How embarrassing would it be if they also announced on Draft night that the same guy that was in Seacaucus—ain’t with us anymore. Now, they could have Colangelo draft for us without a contract in place and get rid of him on July 1st—but I think MLSE has the slightest bit of intelligence and won’t be that disrespectful to Colangelo. So, I’d like to think that Colangelo will be with us whenever we have an NBA season again.
Which brings me to the next storyline—which is the NBA lockout. Here’s the beauty of getting a top pick. Whoever we pick automatically reaches Roddy Beaubois status. For those not familiar with the theory, Beaubois is a guard for Dallas that has played in very few games because of injury but with each passing trade deadline, Dallas refuses to trade him because they believe he is going to be some sort of incredibly special talent. Well, whenever Beaubois has played, he’s been underwhelming—but it hasn’t stopped every analyst, sportswriter and even some NBA executives from declaring him some sort of basketball messiah.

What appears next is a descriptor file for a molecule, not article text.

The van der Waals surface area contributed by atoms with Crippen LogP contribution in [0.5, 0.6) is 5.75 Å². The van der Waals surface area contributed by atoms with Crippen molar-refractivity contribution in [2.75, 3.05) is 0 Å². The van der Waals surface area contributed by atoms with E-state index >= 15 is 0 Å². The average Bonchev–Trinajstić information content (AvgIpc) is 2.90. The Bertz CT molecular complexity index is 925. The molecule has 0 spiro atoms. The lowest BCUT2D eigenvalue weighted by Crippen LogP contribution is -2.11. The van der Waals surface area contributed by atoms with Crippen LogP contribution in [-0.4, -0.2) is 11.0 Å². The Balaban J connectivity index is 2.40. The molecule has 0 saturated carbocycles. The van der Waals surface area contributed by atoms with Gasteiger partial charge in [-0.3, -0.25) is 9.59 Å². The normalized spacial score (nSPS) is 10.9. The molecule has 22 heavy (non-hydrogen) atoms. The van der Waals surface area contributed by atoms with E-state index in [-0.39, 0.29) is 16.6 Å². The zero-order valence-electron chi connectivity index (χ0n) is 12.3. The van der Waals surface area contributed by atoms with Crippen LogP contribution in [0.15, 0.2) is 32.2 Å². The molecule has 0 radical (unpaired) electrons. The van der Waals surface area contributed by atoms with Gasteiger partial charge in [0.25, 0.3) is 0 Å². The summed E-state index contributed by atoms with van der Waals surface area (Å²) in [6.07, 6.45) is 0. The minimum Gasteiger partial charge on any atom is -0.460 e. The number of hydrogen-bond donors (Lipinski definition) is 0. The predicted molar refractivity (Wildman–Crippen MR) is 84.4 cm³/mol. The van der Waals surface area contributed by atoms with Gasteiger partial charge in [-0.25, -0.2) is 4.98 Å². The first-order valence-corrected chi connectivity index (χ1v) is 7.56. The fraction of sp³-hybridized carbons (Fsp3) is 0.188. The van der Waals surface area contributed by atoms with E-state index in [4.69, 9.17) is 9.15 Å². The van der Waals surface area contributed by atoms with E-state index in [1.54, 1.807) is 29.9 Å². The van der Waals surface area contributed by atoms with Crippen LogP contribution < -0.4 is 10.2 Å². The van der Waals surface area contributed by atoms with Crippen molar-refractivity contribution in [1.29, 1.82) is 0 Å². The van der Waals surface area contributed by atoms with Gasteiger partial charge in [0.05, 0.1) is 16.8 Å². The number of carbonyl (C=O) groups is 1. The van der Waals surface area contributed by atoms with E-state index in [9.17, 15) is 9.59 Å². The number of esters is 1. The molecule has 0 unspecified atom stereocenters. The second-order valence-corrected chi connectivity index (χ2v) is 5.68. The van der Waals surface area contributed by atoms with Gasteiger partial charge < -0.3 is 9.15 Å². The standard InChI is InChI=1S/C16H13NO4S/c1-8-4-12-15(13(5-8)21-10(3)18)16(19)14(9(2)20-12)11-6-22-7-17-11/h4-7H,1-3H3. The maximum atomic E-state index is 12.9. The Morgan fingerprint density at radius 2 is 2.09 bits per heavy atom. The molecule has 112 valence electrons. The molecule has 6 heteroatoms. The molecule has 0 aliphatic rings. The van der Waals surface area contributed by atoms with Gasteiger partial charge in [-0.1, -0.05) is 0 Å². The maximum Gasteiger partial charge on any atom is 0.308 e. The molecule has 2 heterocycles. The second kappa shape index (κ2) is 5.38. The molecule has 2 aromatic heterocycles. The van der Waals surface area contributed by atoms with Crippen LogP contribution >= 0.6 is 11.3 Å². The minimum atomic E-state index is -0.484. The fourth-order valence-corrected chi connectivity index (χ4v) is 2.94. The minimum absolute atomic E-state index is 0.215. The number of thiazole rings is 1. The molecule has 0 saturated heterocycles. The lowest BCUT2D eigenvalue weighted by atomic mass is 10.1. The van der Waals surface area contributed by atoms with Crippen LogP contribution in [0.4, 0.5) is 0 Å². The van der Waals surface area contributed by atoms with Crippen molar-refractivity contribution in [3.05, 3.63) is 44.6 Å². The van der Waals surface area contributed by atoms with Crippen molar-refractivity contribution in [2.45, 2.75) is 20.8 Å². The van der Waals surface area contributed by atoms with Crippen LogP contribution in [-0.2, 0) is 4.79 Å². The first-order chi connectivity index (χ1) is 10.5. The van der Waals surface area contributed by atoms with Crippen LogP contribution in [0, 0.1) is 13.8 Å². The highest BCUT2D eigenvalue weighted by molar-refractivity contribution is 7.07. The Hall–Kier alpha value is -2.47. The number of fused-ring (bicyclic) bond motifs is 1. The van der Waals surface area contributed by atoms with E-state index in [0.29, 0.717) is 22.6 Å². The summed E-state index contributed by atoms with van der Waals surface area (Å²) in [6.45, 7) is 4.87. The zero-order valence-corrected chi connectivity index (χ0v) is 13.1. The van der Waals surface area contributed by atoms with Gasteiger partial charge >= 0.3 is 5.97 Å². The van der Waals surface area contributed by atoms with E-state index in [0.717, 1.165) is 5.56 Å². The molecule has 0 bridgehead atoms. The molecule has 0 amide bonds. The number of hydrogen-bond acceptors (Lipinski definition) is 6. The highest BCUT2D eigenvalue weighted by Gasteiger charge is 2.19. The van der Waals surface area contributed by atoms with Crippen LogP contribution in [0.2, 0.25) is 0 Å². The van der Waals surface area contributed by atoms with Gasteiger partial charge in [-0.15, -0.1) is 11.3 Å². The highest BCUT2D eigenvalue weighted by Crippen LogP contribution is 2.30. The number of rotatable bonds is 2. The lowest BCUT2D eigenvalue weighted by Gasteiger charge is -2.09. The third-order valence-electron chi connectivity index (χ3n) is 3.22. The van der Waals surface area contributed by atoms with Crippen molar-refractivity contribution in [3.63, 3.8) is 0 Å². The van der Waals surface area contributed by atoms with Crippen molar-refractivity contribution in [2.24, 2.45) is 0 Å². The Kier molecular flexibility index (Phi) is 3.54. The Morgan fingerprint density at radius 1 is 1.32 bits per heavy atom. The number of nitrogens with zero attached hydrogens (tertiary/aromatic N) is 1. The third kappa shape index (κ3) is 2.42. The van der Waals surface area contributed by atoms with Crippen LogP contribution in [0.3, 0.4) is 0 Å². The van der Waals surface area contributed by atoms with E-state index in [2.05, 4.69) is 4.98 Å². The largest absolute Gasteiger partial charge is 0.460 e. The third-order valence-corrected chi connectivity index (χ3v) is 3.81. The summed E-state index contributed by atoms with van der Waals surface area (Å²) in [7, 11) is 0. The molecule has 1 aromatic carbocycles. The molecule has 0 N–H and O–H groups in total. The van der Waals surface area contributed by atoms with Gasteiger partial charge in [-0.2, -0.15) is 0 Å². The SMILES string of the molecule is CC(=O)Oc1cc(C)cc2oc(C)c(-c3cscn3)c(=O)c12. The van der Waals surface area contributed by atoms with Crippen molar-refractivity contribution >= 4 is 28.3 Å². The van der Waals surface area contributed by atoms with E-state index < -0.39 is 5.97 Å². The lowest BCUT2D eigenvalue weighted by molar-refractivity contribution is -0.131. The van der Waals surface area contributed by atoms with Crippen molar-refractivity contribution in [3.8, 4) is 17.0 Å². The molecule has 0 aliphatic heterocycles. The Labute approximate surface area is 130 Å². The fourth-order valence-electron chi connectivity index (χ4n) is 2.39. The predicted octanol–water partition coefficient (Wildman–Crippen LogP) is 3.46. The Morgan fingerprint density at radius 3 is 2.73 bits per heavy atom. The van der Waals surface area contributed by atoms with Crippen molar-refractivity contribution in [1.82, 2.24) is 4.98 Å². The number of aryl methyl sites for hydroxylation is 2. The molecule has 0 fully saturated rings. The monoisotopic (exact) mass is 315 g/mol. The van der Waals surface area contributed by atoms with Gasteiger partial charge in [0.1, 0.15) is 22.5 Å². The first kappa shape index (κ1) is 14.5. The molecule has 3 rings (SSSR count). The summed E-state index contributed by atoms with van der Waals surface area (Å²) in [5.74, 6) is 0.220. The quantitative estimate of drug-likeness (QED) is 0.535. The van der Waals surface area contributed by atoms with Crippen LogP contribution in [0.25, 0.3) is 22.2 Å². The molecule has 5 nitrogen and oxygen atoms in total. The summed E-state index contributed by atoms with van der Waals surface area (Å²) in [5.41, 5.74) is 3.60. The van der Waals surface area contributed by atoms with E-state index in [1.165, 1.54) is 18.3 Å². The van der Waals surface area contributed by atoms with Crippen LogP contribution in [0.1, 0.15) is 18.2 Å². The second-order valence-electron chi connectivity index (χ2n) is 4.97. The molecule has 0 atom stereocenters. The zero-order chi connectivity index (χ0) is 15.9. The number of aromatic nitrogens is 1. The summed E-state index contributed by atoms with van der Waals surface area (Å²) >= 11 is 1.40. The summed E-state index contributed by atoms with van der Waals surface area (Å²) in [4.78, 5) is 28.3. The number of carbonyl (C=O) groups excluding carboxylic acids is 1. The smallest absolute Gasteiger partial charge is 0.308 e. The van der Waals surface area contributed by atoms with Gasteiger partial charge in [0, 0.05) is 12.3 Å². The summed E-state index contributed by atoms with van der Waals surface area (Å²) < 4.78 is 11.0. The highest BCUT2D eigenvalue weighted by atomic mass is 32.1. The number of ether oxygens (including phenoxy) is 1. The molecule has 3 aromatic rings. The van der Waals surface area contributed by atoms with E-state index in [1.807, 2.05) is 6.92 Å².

Anyway, if we draft Kyrie Irving (and please basketball gods, this is not blasphemy—purely hypothetical) and he doesn’t play until January 2012 or even September 2012—my goodness, it’ll still be fun talking about him for a whole year. By not playing, he’ll reach legendary status. The Chris Paul comparisons will certainly help. Not only that but apparently the word Kyrie was used in the earliest Greek translations for Lord. The phrase Kyrie eleison means “Lord have mercy”.
With all of these storylines, issues and feelings bouncing around in my head—the only thing bouncing that will matter are the ping pong balls in that ominous machine.
Kyrie eleison, Raptors fans, Kyrie eleison.
Forget how the lottery works? Click here. I am going to be praying to the basketball gods do not so do not disturb me with emails tonight. You may reach me at firstname.lastname@example.org with hopefully positive news tomorrow of Kyrie Irving’s arrival in Toronto–or you may console me when we drop to 6th and Colangelo declares Donatas atop his draft board on live television.